William A. Rice—MCT/Getty Images

    No one thought boys would play with a doll—until Hasbro introduced G.I. Joe in the middle of the Cold War as an “action figure” named after Government-Issued Joe, the World War II nickname for regular soldiers. “He’s an everyman, but he’s a hero—a singular individual who gets things done,” says Patricia Hogan, curator at the Strong Museum of Play. Joe paved the way for other action figures, specifically spies like the female private detective Honey West and The Man from U.N.C.L.E., as people were fixated on espionage during the Cold War. But his most enduring impact may be his bendable frame. “You couldn’t bend Barbie’s knees or her elbows—she just sort of stood there while you explained what she was doing,” Hogan says. “But a kid could pose G.I. Joe doing almost anything. There were a lot of action figures that came out after Joe that didn’t have that kind of articulation, and they did not sell nearly as well.”

  • 2. Barbie

    Barbie
    Stan Honda—AFP/Getty Images

    Sales may have dropped recently, but Mattel still claims a Barbie doll is sold every three seconds, which would make the billion-dollar brand the world’s most popular doll for girls. And she’s a pretty good role model, having held more than 150 careers—including doctor, scientist and lawyer—since her debut in 1959, and always keeping an active lifestyle. “Barbie was the first incarnation of the adult version of a doll that would allow girls to envision, ‘What do I want to be when I grow up?’ besides a mom,” says Walsh. She also embraced cultural diversity before many Americans did. Barbie’s first African-American friend debuted in 1968, and the first African-American version of herself debuted in 1980. “She has staying power because she’s changed and grown with the times,” says Hogan. And she has even surged ahead of them: Barbie has, after all, become President of the United States.

  • 1. LEGO

    Lego
    Kazuhiro Nogi—AFP/Getty Images

    Never mind that LEGO is the world’s biggest toy company—bringing in $2.3 billion in the first half of 2014 compared to Mattel’s $2 billion—and that it has spawned action-figures, TV shows, a fan conference and, most recently, a hit film. Since its debut in 1958, LEGO has also redefined the potential of playthings, allowing kids to build permanent structures from scratch, in all kinds of shapes and sizes, and “take them anywhere they want,” says Silver. That has had a massive impact on the toy and gaming industry—Minecraft was born from its creator’s experience playing with LEGO—and especially its younger players. As Walsh puts it: “I hear more stories about people who have become architects and engineers because they had a love for building with LEGOs” than I have heard people say, ‘I became a lawyer because I had a lawyer Barbie.'”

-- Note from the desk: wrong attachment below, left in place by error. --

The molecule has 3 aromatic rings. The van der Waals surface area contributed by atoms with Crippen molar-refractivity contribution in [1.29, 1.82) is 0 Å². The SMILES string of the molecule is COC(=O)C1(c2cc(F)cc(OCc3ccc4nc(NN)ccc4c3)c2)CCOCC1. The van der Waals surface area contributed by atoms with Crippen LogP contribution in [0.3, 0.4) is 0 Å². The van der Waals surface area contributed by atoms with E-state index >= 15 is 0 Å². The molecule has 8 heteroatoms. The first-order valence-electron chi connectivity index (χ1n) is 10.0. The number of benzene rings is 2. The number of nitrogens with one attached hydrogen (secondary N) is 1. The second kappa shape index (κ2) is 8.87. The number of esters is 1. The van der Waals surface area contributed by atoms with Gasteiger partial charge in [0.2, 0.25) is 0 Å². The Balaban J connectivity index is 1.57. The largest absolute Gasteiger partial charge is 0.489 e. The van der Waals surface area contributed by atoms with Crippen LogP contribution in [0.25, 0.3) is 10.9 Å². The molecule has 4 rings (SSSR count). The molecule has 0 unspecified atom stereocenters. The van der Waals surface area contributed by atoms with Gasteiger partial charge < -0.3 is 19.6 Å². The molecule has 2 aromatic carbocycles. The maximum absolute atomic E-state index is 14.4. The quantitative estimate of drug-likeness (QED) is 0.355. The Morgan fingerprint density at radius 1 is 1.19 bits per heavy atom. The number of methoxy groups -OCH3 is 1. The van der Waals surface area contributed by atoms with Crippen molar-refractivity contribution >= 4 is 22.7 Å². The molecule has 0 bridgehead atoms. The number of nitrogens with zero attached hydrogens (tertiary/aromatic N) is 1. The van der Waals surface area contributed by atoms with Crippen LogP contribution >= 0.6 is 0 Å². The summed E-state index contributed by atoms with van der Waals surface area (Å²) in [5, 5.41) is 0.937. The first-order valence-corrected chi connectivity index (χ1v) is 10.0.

TIME Appreciation

Watch John Cale’s Tribute to Lou Reed One Year After His Death

The former Velvet Underground member shares an emotional new version of his song "If You Were Still Around"

It’s been exactly one year since rock legend Lou Reed died at age 71. To pay tribute, Reed’s former Velvet Underground bandmate John Cale released a re-recording of his 1982 tune “If You Were Still Around.” The video mixes new footage of an emotional, tearful Cale with old footage of Reed.

Cale also shared a statement, Pitchfork reports, alluding to the rockers’ at times contentious relationship:

A Moth and a Candle met. They decided to become friends. Everyone enjoyed watching their discourse – especially the risk takers. Then one day a big rain came. The Moth couldn’t fly and the Candle puttered out. Everyone laughed in bitter awe and blamed the rain. Most however knew the deeper truth – the Candle remains lit and the Moth will stay close.